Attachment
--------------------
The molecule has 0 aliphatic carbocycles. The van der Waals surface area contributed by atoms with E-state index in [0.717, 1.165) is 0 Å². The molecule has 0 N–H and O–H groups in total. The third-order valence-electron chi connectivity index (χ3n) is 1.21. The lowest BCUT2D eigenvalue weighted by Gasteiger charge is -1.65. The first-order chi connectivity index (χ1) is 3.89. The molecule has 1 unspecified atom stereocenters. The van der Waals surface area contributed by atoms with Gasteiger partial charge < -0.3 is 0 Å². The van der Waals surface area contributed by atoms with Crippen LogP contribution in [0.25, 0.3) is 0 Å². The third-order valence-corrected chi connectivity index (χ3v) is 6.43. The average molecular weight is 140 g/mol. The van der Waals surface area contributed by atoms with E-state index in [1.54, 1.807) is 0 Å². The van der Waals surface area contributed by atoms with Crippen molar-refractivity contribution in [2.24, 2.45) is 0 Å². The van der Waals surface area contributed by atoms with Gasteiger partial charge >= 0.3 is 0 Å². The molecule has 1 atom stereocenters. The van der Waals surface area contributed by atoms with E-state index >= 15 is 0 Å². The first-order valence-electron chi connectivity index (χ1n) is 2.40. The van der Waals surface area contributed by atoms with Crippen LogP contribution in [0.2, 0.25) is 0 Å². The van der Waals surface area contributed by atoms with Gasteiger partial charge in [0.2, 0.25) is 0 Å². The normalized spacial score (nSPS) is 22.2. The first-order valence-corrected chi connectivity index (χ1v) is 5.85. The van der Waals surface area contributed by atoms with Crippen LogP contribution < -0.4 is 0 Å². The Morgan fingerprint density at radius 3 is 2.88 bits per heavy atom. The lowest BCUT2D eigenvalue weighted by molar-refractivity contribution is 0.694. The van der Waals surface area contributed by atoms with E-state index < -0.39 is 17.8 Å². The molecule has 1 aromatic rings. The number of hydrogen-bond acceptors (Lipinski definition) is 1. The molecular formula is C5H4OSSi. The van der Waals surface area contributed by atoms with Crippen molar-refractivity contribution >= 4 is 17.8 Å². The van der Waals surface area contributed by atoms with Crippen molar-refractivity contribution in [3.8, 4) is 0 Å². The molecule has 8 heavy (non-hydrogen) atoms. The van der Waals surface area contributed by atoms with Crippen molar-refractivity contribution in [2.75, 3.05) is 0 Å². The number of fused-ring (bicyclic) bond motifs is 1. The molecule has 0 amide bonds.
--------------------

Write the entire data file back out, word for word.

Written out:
The molecule has 0 aliphatic carbocycles. The van der Waals surface area contributed by atoms with E-state index in [0.717, 1.165) is 0 Å². The molecule has 0 N–H and O–H groups in total. The third-order valence-electron chi connectivity index (χ3n) is 1.21. The lowest BCUT2D eigenvalue weighted by Gasteiger charge is -1.65. The first-order chi connectivity index (χ1) is 3.89. The molecule has 1 unspecified atom stereocenters. The van der Waals surface area contributed by atoms with Gasteiger partial charge < -0.3 is 0 Å². The van der Waals surface area contributed by atoms with Crippen LogP contribution in [0.25, 0.3) is 0 Å². The third-order valence-corrected chi connectivity index (χ3v) is 6.43. The average molecular weight is 140 g/mol. The van der Waals surface area contributed by atoms with E-state index in [1.54, 1.807) is 0 Å². The van der Waals surface area contributed by atoms with Crippen molar-refractivity contribution in [2.24, 2.45) is 0 Å². The van der Waals surface area contributed by atoms with Gasteiger partial charge >= 0.3 is 0 Å². The molecule has 1 atom stereocenters. The van der Waals surface area contributed by atoms with E-state index >= 15 is 0 Å². The first-order valence-electron chi connectivity index (χ1n) is 2.40. The van der Waals surface area contributed by atoms with Crippen LogP contribution in [0.2, 0.25) is 0 Å². The van der Waals surface area contributed by atoms with Gasteiger partial charge in [0.2, 0.25) is 0 Å². The normalized spacial score (nSPS) is 22.2. The first-order valence-corrected chi connectivity index (χ1v) is 5.85. The van der Waals surface area contributed by atoms with Crippen LogP contribution < -0.4 is 0 Å². The Morgan fingerprint density at radius 3 is 2.88 bits per heavy atom. The lowest BCUT2D eigenvalue weighted by molar-refractivity contribution is 0.694. The van der Waals surface area contributed by atoms with E-state index < -0.39 is 17.8 Å². The molecule has 1 aromatic rings. The number of hydrogen-bond acceptors (Lipinski definition) is 1. The molecular formula is C5H4OSSi. The van der Waals surface area contributed by atoms with Crippen molar-refractivity contribution >= 4 is 17.8 Å². The van der Waals surface area contributed by atoms with Crippen molar-refractivity contribution in [3.8, 4) is 0 Å². The molecule has 8 heavy (non-hydrogen) atoms. The van der Waals surface area contributed by atoms with Crippen molar-refractivity contribution in [2.75, 3.05) is 0 Å². The number of fused-ring (bicyclic) bond motifs is 1. The molecule has 0 amide bonds.